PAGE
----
Chuck Davis writes:
Did the stage performer Mandrake the Magician inspire the famous comic strip of the same name, or was it the other way around?
Leon Mandrake, who became famous as Mandrake the Magician, was born April 11, 1911—99 years ago—in New Westminster. At age eleven he was on the stage of the Edison Theatre there, and at sixteen started touring North America. He was billed then as “Leon,” and later as “Leon the Ventriloquist.” By the mid-1940s he was being billed as “Mandrake the Magician.”
The title character in the comic strip Mandrake the Magician—it debuted June 11, 1934—was said to be drawn to resemble him. But Mandrake's son, Lon, also a magician, says that who inspired what or whom has become too tangled to sort out.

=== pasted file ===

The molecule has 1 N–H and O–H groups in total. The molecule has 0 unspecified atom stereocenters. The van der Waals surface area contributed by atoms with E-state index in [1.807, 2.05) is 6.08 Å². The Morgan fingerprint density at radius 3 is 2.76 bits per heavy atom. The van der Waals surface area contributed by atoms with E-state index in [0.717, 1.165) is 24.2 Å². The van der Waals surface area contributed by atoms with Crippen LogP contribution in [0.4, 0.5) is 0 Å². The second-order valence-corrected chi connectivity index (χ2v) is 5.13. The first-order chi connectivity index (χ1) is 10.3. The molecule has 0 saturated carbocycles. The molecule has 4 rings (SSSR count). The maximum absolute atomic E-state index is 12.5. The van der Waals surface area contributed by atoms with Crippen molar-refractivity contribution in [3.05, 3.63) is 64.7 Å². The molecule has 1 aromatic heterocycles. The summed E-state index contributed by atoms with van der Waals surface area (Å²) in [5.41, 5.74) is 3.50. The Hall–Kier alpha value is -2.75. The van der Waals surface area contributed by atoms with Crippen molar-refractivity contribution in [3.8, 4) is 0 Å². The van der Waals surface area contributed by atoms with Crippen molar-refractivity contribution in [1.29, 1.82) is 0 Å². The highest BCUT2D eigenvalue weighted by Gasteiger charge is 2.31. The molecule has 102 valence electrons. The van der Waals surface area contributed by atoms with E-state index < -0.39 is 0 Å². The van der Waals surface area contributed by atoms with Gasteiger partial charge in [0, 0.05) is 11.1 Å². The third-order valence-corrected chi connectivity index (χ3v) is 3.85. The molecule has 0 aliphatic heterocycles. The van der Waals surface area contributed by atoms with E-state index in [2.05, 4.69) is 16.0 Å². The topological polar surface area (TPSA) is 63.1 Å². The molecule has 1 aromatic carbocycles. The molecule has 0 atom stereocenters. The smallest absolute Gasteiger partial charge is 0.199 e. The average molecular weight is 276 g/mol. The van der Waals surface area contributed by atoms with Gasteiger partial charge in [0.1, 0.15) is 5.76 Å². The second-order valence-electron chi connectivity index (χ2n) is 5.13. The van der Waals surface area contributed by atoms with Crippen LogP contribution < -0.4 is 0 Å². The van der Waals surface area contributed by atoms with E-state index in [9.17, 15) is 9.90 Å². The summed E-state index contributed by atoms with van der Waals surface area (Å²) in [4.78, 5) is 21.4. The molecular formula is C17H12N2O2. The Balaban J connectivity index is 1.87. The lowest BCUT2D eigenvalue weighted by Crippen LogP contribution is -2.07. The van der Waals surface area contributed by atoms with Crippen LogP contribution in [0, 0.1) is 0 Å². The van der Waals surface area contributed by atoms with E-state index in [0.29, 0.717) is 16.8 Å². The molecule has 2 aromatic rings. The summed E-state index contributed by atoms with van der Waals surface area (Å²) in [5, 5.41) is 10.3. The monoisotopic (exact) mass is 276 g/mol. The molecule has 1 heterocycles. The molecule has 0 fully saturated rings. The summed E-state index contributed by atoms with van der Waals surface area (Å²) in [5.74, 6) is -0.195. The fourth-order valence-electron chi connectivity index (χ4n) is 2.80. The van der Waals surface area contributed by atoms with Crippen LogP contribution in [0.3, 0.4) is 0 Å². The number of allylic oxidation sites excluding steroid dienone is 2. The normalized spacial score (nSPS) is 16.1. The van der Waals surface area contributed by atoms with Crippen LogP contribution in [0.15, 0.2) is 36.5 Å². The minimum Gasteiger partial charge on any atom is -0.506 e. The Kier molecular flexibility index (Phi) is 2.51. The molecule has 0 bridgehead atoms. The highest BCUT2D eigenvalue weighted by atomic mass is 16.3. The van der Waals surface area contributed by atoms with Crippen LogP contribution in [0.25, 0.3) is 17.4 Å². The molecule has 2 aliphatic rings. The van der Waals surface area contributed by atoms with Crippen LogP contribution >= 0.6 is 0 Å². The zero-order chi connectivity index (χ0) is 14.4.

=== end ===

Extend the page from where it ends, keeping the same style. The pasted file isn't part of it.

Here's what James Randi says in his book, Conjuring: “It appears that cartoonist Lee Falk had come up with the name Mandrake independently, basing it upon the claimed miraculous powers of the poisonous plant of the same name. Phil Davis, the eventual artist of the cartoon strip, even changed the look of his character somewhat to match Leon's appearance after the two met. It was an excellent symbiosis, each entity enhancing the other.”
The Mandrake family, by the way, moved to Surrey in 1958. Leon Mandrake died in 1993.